Congratulations! If you are reading this, it's because you are about to make a great decision: travelling to Antarctica! We can guarantee that you will enjoy your time in this land of desolate beauty. The landscape of the Antarctic is extreme, and most cruises visit the Antarctic Peninsula where the landscape is made up of white icy peaks and crisp blue glaciers. The clear waters are inhabited by heart-warming penguins, ferocious leopard seals and magnificent whales. This vast freezing desert is the coldest, driest and wildest place on earth, making a trip here, so much more exciting than any other travel adventure.
Are you ready to have the most otherworldly trip of your life and share our lifelong infatuation with the Polar regions? Then without further ado, let us take you through the 10 things you need to know before embarking on your once-in-a-lifetime expedition cruise:
Antarctic cruises only operate in the Summer months, between November and early March when the weather is comparatively mild. When you choose to travel within this period, will depend on what you want to see. It is worth spending a little bit of thinking before you pick. - If you want to see Antarctica in all its white and snowy glory, then the earlier parts of the season are the best; if cute Penguin chicks are at the top of your list, then you will want to choose a cruise towards the middle and later parts of the season. Are you looking to spot some whales? Then March is the best time for you. Sadly, it isn’t possible to include all of these experiences into one trip, which is why it is very important to know as much about Antarctica as possible, before deciding when you want to visit.
Preparing for an Antarctic cruise is all about practicality and staying warm. That said, the average temperature in Antarctica during the summer months is 0 degrees Celsius or 32 degrees Fahrenheit, and the key to being comfortable is layering! This could mean adding thermal underwear to your luggage, a 2-piece puff jacket and parka, waterproof insulated pants, and boots! Wellington Boots are fantastic in and out the boats as well as for walking in the snow; some cruises include them so make sure double check if this bonus is included in yours. You also need another pair of good walking boots for when you are on shore as the surface you will be walking on will be uneven, so you will need good grips and ankle support on the shoes you pick, a waterproof membrane in the boot is also highly recommended as it will keep your feet dry. Accessories should include at least one pair of gloves, a few beanies and even neck gaiters. Remember, the colder it gets the harsher the UV rays become, so it is also important to bring your sunscreen and use it religiously every day. Wrap-around sunglasses are also a must, as well as a camera and a pair of binoculars.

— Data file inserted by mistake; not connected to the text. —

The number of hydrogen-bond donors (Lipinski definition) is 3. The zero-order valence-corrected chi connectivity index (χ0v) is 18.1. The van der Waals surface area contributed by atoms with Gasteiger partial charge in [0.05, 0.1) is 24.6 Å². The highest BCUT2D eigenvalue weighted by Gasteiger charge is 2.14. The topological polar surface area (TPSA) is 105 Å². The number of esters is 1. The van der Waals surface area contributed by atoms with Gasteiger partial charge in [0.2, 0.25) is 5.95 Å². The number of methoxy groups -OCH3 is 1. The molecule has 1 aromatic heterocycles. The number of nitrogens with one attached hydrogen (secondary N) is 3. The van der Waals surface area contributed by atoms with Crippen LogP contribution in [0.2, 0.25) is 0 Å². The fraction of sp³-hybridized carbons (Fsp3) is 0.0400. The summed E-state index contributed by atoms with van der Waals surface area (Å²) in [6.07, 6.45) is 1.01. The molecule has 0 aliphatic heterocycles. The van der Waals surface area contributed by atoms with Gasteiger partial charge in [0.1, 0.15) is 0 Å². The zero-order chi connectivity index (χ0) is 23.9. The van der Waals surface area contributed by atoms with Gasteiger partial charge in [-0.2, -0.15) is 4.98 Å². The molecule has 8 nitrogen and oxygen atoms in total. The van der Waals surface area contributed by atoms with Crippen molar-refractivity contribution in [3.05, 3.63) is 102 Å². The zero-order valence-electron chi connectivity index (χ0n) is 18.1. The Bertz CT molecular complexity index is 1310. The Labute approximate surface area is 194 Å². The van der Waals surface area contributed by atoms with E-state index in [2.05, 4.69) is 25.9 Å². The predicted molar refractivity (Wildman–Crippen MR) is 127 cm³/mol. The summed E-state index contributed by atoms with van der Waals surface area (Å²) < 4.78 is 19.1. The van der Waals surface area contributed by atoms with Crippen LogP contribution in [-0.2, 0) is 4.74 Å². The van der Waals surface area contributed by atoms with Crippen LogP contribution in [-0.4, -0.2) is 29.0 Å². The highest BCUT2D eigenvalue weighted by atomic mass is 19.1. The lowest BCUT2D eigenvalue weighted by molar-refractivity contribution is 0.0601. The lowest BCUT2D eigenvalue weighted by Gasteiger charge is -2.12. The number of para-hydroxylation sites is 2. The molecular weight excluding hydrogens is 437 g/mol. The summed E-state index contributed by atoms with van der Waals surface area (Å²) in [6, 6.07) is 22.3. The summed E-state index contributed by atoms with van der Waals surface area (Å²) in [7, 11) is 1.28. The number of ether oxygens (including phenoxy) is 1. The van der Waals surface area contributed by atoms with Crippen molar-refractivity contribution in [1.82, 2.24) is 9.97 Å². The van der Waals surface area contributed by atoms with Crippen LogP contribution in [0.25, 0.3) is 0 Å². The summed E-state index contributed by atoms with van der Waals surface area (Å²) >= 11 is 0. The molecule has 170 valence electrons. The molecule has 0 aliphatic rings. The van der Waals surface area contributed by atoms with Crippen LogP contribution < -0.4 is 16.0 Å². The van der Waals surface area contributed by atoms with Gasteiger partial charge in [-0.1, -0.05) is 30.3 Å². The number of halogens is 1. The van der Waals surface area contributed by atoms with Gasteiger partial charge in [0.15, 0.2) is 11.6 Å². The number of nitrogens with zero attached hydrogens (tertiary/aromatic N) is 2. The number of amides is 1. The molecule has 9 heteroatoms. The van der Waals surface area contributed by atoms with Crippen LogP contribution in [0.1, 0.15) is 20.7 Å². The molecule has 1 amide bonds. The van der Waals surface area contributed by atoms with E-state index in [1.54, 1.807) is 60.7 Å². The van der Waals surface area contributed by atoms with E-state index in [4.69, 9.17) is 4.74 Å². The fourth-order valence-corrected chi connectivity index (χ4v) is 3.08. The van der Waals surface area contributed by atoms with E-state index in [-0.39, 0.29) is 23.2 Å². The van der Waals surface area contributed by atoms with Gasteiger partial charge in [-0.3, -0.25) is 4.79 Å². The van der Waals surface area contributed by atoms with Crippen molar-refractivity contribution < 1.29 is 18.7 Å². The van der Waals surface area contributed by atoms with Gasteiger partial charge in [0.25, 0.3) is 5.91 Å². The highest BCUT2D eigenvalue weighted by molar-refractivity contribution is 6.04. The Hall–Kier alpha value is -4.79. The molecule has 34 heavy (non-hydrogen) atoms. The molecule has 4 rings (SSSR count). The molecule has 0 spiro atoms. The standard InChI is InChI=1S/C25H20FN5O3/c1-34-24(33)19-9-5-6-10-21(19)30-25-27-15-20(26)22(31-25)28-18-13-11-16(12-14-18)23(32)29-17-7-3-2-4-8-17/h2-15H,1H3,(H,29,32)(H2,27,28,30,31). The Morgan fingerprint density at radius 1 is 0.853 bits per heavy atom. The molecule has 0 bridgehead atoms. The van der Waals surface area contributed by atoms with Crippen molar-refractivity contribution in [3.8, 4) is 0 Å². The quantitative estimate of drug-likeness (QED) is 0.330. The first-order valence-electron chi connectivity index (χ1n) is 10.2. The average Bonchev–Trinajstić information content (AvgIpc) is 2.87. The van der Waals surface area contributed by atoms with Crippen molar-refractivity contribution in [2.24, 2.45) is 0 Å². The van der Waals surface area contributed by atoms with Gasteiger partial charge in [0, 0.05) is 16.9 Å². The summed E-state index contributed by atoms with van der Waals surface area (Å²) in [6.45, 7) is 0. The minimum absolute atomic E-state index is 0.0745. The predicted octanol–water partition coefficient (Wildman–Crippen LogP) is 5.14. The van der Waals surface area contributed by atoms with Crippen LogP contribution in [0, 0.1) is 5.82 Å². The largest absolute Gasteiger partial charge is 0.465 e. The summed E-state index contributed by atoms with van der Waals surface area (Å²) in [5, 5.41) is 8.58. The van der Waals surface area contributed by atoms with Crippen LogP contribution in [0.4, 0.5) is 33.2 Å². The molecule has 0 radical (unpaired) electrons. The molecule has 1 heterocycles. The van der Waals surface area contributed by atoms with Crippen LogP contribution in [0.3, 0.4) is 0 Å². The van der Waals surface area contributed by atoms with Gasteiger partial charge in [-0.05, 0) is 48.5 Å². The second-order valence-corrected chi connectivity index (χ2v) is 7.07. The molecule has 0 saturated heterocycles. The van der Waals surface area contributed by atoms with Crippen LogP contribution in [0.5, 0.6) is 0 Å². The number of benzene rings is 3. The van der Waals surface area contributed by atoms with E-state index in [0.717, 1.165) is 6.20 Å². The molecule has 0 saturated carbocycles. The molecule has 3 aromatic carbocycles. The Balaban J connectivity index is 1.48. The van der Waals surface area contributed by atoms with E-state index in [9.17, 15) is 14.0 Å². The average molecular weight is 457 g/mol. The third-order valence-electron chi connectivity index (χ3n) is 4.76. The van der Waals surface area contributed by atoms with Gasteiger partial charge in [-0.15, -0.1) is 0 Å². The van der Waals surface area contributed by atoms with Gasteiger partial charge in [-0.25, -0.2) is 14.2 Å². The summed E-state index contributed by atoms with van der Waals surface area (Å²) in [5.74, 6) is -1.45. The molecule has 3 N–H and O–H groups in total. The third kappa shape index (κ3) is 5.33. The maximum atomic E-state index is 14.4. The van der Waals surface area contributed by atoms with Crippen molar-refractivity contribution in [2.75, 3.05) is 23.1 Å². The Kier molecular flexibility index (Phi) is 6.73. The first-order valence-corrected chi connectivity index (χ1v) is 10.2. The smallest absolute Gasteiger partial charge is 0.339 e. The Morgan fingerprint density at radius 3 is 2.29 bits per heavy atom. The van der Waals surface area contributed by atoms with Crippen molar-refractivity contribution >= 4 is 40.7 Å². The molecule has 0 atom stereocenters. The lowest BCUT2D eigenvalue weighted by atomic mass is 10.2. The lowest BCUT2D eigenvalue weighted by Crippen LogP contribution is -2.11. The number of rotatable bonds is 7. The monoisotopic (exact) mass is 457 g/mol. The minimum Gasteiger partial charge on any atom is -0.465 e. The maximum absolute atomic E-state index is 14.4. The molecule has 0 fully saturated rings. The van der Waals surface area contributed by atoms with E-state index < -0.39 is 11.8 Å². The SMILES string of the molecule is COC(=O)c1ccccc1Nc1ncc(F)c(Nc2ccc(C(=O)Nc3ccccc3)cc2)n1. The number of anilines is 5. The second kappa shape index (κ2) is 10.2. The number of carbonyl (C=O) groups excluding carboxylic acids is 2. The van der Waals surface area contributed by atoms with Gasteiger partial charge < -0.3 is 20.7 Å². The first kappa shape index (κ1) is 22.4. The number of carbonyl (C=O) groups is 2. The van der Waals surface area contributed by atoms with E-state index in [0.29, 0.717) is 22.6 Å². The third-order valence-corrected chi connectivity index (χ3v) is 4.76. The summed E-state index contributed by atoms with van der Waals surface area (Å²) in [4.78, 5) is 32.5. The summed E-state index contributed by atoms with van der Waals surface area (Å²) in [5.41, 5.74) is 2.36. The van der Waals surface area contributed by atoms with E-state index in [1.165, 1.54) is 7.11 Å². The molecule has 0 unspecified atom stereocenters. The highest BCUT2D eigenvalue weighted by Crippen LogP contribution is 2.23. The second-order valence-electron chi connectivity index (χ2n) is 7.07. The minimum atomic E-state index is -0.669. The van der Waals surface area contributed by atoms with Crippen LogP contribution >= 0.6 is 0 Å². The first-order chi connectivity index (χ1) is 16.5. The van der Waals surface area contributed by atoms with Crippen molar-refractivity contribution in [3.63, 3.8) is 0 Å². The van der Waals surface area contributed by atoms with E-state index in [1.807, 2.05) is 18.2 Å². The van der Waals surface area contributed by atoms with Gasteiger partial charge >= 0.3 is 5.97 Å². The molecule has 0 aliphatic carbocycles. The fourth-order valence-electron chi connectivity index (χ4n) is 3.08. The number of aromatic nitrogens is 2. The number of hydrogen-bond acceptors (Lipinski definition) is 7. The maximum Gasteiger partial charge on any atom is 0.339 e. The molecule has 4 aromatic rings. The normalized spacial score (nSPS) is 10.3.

There is a lot of choice about which cruise to take so the best thing to do is to speak with one of our Travel Specialists who is experienced with all Antarctic routes and can rapidly identify the best ones according to your needs and wishes. Still, if you prefer to ride solo for now, and explore options on your own, here are some of our suggestions:
First Antarctic cruise? Try: Classic Antarctica, Antarctica Basecamp Cruise
Want to see as much as possible? Try: Antarctica, Falklands and South Georgia
Want to cross the Antarctic Circle? Try: Crossing the Antarctic Circle
Want a shorter/taster cruise? Try: Classic Antarctica, Antarctic Fly Cruise
Want to focus on wildlife? Try: Antarctica, Falklands and South Georgia, South Georgia in Depth
Want the Comforts of a 5* Hotel? Try: Antarctica, Falklands and South Georgia
So, you want to know which kind of fun you will be having once on the cruise? There are so many different activities to do and it is entirely up to you to choose which ones you would like to participate in. Off the ship, you are more likely to do activities such as complimentary zodiac tours, zodiac landings, or the optional kayak tours. You will also visit scientific stations and historic huts, explore many scenic channels, hiking, sightseeing, and of course search for different wildlife species. There will also be plenty of entertainment on board as you can benefit from the knowledge of the scientists, scholars, photographers, videographers and naturalists, who will give lectures, workshops and debates on several Antarctic related subjects. As the main part of this adventure is to appreciate the incredible scenery around you, the ship might stop unexpectedly should something interesting come your way. You will also have lots of time to sit around with the expedition team members out on the deck while looking out for wildlife. It will be packed, and unforgeable.